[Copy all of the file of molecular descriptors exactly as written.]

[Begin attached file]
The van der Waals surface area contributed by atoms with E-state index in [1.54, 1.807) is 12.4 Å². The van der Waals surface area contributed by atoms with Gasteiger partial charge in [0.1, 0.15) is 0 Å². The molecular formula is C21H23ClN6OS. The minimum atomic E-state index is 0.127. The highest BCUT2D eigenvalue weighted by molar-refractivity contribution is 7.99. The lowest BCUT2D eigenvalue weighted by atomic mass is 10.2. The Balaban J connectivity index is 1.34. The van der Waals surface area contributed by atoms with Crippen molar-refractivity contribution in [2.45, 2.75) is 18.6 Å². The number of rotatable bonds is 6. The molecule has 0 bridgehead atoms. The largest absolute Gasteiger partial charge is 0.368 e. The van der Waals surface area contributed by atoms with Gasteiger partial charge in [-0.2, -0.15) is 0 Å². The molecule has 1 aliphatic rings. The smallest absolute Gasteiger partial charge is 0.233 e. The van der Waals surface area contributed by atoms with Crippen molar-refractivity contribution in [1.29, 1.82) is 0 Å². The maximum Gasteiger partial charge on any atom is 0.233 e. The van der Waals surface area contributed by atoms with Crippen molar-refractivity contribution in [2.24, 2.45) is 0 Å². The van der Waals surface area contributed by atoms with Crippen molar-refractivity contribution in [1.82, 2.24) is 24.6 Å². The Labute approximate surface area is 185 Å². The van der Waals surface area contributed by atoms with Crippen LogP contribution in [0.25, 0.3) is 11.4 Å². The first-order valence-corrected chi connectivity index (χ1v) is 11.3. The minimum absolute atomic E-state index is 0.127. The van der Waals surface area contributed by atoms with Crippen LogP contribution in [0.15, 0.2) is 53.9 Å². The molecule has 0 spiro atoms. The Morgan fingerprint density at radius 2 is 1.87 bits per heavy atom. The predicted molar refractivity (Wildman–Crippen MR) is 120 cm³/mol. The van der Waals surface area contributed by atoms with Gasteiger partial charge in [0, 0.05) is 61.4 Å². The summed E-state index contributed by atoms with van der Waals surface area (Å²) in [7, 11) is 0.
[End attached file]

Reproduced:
The van der Waals surface area contributed by atoms with E-state index in [1.54, 1.807) is 12.4 Å². The van der Waals surface area contributed by atoms with Gasteiger partial charge in [0.1, 0.15) is 0 Å². The molecular formula is C21H23ClN6OS. The minimum atomic E-state index is 0.127. The highest BCUT2D eigenvalue weighted by molar-refractivity contribution is 7.99. The lowest BCUT2D eigenvalue weighted by atomic mass is 10.2. The Balaban J connectivity index is 1.34. The van der Waals surface area contributed by atoms with Crippen molar-refractivity contribution in [2.45, 2.75) is 18.6 Å². The number of rotatable bonds is 6. The molecule has 0 bridgehead atoms. The largest absolute Gasteiger partial charge is 0.368 e. The van der Waals surface area contributed by atoms with Gasteiger partial charge in [-0.2, -0.15) is 0 Å². The molecule has 1 aliphatic rings. The smallest absolute Gasteiger partial charge is 0.233 e. The van der Waals surface area contributed by atoms with Crippen molar-refractivity contribution in [1.29, 1.82) is 0 Å². The maximum Gasteiger partial charge on any atom is 0.233 e. The van der Waals surface area contributed by atoms with Crippen molar-refractivity contribution in [2.24, 2.45) is 0 Å². The van der Waals surface area contributed by atoms with Crippen molar-refractivity contribution in [1.82, 2.24) is 24.6 Å². The Labute approximate surface area is 185 Å². The van der Waals surface area contributed by atoms with Crippen LogP contribution in [0.25, 0.3) is 11.4 Å². The first-order valence-corrected chi connectivity index (χ1v) is 11.3. The minimum absolute atomic E-state index is 0.127. The van der Waals surface area contributed by atoms with Crippen LogP contribution in [0.15, 0.2) is 53.9 Å². The molecule has 0 spiro atoms. The Morgan fingerprint density at radius 2 is 1.87 bits per heavy atom. The predicted molar refractivity (Wildman–Crippen MR) is 120 cm³/mol. The van der Waals surface area contributed by atoms with Gasteiger partial charge in [0, 0.05) is 61.4 Å². The summed E-state index contributed by atoms with van der Waals surface area (Å²) in [7, 11) is 0.